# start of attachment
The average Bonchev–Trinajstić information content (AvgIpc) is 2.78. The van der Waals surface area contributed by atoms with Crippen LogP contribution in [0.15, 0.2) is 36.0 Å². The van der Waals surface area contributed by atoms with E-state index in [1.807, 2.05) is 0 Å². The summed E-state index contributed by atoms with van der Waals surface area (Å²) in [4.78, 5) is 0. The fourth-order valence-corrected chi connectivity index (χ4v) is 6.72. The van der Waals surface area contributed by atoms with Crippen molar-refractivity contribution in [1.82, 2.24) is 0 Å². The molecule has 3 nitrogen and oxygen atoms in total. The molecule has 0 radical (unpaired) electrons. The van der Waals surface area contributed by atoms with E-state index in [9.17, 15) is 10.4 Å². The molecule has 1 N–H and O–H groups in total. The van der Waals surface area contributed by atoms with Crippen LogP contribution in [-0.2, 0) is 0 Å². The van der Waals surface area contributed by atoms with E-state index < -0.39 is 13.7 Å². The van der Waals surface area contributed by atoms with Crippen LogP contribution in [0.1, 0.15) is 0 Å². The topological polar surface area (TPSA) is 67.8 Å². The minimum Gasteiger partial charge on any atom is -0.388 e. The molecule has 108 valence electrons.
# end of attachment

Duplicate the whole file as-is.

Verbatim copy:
The average Bonchev–Trinajstić information content (AvgIpc) is 2.78. The van der Waals surface area contributed by atoms with Crippen LogP contribution in [0.15, 0.2) is 36.0 Å². The van der Waals surface area contributed by atoms with E-state index in [1.807, 2.05) is 0 Å². The summed E-state index contributed by atoms with van der Waals surface area (Å²) in [4.78, 5) is 0. The fourth-order valence-corrected chi connectivity index (χ4v) is 6.72. The van der Waals surface area contributed by atoms with Crippen molar-refractivity contribution in [1.82, 2.24) is 0 Å². The molecule has 3 nitrogen and oxygen atoms in total. The molecule has 0 radical (unpaired) electrons. The van der Waals surface area contributed by atoms with E-state index in [9.17, 15) is 10.4 Å². The molecule has 1 N–H and O–H groups in total. The van der Waals surface area contributed by atoms with Crippen LogP contribution in [-0.2, 0) is 0 Å². The van der Waals surface area contributed by atoms with E-state index < -0.39 is 13.7 Å². The van der Waals surface area contributed by atoms with Crippen LogP contribution in [0.1, 0.15) is 0 Å². The topological polar surface area (TPSA) is 67.8 Å². The minimum Gasteiger partial charge on any atom is -0.388 e. The molecule has 108 valence electrons.